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Border & Immigration

Four Immigrant Detainees Released Following Lawsuit Over Coronavirus Concerns

A vehicle drives into the Otay Mesa detention center in San Diego, Calif., June 9, 2017.
Associated Press
A vehicle drives into the Otay Mesa detention center in San Diego, Calif., June 9, 2017.

The San Diego-area chapter of the American Civil Liberties Union Monday celebrated the release of four immigrant detainees it sought to free amid a series of COVID-19 outbreaks at ICE facilities.

All four detainees were released late last week from the Otay Mesa Detention Center and Imperial Regional Detention Facility, according to the ACLU.

"Our plaintiffs' release from custody is a victory for them and their families," said Monika Y. Langarica, immigrants' rights staff attorney with the ACLU Foundation of San Diego & Imperial Counties.


"We urge ICE to continue reducing its population of detained people in accordance with public health' experts' recommendations during this pandemic. ICE detention should never be a death sentence."

There was no immediate response from U.S. Immigration and Customs Enforcement to a call placed after the close of regular business hours seeking comment on the ACLU's allegations.

RELATED: 10 Detainees Now Positive For COVID-19 At Otay Mesa Detention Center

The ACLU filed a federal lawsuit earlier this month seeking the release of the four detainees who had "medical conditions that make them highly vulnerable to serious illness and death if infected with COVID-19," according to the ACLU.

The ACLU Monday sought dismissal of the suit.


According to statistics recently released by ICE, the Otay Mesa facility has the most COVID-19 cases among all ICE facilities in the nation, with 12 confirmed cases at Otay Mesa among 72 cases nationwide.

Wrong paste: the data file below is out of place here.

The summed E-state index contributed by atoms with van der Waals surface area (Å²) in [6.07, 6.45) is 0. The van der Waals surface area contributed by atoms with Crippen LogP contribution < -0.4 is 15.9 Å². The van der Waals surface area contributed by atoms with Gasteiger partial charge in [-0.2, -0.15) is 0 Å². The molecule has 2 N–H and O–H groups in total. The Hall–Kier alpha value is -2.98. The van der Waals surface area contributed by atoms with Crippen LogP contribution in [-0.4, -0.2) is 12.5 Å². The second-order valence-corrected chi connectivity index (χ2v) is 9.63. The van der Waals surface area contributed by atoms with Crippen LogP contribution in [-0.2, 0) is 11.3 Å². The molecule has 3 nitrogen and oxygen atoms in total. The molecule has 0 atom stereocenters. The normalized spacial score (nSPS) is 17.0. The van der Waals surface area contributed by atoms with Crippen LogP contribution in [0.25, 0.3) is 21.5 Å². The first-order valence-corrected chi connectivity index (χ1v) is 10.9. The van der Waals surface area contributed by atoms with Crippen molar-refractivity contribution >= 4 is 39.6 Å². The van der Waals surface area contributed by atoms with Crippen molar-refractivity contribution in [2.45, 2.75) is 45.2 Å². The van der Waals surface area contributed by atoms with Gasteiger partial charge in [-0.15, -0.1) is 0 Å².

An employee at Otay Mesa has also tested positive, while no cases among detainees or employees are listed on ICE's website regarding the Imperial Regional Detention Facility.

The plaintiffs in the suit suffer from such medical conditions as leukemia, lung disease, and HIV infection, necessitating their immediate release, according to Edward Sifuentes, senior media & communications strategist with the ACLU Foundation of San Diego & Imperial Counties.

The ACLU alleges that sometimes as many as 100 people are housed in close living quarters at these detention centers, with detainees sleeping in bunk beds and sharing many common areas.

Detainees are not provided gloves or masks and detention staff do not consistently wear such protective equipment, Sifuentes said.

"We are thrilled to learn that our clients have been released and will be able to practice social distancing and other safety measures," said Eunice Cho, senior staff attorney at the ACLU Foundation National Prison Project

"For our clients — in this suit and in similar suits the ACLU has filed around the country — a COVID-19 infection is a death sentence. Public health experts have been clear that immigrant detention centers present a public health risk to the people in detention and the communities that surround them. Many more people must be released to mitigate that risk and truly flatten the curve."